John Wycliffe is shown giving the Bible translation that bore his name to his Lollard followers.

Pre-Reformation England by H Maynard Smith

Herbert Maynard Smith [1869-1949], Pre-Reformation England

Today’s free book provides helpful background information about the reform movements in pre-reformation England. This public domain title was digitised from the copy help in Spurgeon’s College library.

Roman-Catholics often write as if the Reformation in England would not have taken place if it had not been for the desire of Henry VIII for a divorce. Protestants, on the other hand, assert that it was due to the corruption of the clergy and the superstitions of the people. Economic writers emphasise the fact that the Church was excessively wealthy and politically powerless, so that the temptation to plunder her was irresistible. Political theorists maintain that the rampant nationalism of the English in the XVI century was incompatible with England’s belonging to an international church. In this book the truth of these theories is tested ; but the object of the author is first of all to describe what Pre-Reformation England was like and the opinions of Englishmen at the time. He does not believe that any one theory will account for the Reformation ; and he does not believe that it is possible to understand how the Reformation came about, unless we are alive to the many aspects of life in the preceding period.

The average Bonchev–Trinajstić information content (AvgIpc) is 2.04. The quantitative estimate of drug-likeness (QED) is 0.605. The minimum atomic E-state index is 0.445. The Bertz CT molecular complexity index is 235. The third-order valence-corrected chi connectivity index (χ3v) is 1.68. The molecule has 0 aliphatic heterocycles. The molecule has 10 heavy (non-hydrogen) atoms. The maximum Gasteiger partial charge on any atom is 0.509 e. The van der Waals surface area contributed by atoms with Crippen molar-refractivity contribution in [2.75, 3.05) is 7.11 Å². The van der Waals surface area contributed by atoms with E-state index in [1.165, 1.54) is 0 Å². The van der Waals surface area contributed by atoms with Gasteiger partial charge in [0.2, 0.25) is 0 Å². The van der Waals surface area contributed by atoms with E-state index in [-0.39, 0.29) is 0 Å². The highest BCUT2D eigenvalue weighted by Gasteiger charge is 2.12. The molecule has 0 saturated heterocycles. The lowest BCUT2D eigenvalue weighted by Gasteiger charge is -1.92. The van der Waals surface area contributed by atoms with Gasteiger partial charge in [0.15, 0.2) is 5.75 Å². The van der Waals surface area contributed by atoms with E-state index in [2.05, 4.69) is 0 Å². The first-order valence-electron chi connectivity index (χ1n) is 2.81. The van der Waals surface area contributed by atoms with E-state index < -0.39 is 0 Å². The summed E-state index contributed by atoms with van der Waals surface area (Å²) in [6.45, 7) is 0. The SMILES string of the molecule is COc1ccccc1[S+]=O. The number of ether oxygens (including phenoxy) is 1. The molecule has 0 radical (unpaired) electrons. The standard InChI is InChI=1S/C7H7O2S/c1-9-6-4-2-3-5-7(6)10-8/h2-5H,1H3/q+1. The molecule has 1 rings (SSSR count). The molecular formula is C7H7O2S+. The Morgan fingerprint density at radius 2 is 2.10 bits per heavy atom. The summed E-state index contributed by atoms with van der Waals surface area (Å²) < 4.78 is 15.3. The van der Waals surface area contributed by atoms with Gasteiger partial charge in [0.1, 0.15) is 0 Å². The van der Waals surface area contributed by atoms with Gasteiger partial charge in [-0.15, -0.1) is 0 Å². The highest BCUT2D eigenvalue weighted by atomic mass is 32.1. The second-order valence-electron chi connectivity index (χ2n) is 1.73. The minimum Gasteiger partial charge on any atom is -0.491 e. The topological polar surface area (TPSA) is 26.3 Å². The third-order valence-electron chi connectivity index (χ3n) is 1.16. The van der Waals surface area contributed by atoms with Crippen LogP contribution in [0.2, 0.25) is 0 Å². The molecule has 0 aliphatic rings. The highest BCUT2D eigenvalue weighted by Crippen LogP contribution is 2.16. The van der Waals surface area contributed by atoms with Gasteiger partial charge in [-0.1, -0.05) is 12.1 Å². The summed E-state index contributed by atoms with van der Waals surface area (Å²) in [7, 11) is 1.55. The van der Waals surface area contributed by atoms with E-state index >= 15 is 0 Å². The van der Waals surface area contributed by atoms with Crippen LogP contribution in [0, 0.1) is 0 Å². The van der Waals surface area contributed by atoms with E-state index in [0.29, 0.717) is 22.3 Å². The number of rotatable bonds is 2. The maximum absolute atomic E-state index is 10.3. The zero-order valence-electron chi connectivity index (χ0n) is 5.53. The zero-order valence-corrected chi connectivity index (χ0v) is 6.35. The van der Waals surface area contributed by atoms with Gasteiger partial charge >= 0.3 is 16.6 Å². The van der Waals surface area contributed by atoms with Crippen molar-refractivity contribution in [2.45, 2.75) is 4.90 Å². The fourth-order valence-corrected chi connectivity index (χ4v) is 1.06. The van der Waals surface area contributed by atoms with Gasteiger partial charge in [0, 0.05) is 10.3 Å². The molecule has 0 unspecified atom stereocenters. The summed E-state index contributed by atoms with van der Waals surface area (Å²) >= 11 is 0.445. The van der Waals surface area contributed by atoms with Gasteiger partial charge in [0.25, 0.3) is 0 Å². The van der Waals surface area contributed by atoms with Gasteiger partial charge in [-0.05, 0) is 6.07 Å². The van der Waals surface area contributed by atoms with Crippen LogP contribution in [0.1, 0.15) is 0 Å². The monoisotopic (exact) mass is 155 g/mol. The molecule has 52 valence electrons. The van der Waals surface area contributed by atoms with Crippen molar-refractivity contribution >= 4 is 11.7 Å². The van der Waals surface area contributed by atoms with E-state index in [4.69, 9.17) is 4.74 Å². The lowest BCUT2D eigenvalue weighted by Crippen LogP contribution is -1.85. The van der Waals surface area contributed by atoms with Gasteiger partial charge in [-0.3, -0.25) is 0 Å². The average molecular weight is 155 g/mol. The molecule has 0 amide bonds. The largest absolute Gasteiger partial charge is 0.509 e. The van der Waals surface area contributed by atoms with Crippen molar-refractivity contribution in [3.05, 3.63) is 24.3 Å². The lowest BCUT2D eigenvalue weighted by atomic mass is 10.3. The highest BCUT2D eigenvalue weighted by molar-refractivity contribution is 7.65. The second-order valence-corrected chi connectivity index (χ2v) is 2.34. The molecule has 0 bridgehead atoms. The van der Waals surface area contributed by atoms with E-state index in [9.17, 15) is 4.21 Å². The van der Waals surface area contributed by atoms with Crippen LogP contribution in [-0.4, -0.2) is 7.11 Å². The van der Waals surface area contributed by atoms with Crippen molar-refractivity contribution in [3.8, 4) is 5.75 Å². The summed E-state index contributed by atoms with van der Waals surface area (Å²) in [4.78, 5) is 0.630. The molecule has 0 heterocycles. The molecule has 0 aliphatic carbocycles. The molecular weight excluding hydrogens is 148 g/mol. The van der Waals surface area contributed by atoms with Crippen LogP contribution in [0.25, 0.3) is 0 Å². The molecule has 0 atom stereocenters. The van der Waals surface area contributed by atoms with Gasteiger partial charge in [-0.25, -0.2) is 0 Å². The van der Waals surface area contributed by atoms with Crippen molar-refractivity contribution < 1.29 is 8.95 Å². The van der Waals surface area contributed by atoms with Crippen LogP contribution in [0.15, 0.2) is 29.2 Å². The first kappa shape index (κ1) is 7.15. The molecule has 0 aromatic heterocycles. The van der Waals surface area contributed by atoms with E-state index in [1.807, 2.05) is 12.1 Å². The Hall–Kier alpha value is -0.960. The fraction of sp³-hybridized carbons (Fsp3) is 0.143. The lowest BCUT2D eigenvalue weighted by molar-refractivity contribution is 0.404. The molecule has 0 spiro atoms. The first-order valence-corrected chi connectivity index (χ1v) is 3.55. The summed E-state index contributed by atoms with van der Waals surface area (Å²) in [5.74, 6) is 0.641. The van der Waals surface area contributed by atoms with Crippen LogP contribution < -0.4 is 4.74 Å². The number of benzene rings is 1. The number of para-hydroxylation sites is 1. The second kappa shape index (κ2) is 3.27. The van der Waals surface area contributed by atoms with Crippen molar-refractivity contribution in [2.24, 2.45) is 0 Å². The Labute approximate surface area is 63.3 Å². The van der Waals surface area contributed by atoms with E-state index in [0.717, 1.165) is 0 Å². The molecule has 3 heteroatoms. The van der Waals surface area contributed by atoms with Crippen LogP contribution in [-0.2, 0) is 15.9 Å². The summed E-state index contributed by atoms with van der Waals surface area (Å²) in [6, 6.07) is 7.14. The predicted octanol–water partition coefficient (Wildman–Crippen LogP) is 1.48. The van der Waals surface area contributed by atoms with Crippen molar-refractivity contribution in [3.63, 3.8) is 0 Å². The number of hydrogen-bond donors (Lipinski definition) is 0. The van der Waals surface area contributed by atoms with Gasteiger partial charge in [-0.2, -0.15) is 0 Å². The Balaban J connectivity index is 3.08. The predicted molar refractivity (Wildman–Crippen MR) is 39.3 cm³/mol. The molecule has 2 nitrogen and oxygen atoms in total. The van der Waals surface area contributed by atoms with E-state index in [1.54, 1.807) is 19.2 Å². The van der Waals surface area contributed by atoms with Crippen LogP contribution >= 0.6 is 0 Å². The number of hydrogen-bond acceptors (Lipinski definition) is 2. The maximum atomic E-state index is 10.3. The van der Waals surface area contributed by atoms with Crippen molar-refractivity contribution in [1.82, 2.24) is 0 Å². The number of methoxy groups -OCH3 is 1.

Preface, p.vii

Herbert Maynard Smith [1869-1949], Pre-Reformation England. London: Macmillan and Co., Ltd., 1938. Hbk. pp.556. [Click here to visit the download page for this book]

Table of Contents

  • Preface
  • Some Abbreviations
  1. The Condition of Pre-Reformation England
    1. Henry VII: His Funeral and Will
    2. The States of the Church
    3. The Popular Religion
    4. Superstitions and Abuses
    5. Economic and Social Changes
    6. Political Changes
  2. The Tendencies of the Time Accounted For
    1. The History of Lollardy
    2. The History of Scholasticism
    3. The English Mystics
    4. The Literature of the People
    5. Humanism
    6. The Catholic Reformers
    7. Summary
  • List of the Books Referred to in the Notes
  • Index

Main image: John Wycliffe is shown giving the Bible translation that bore his name to his Lollard followers. Source: Wikipedia

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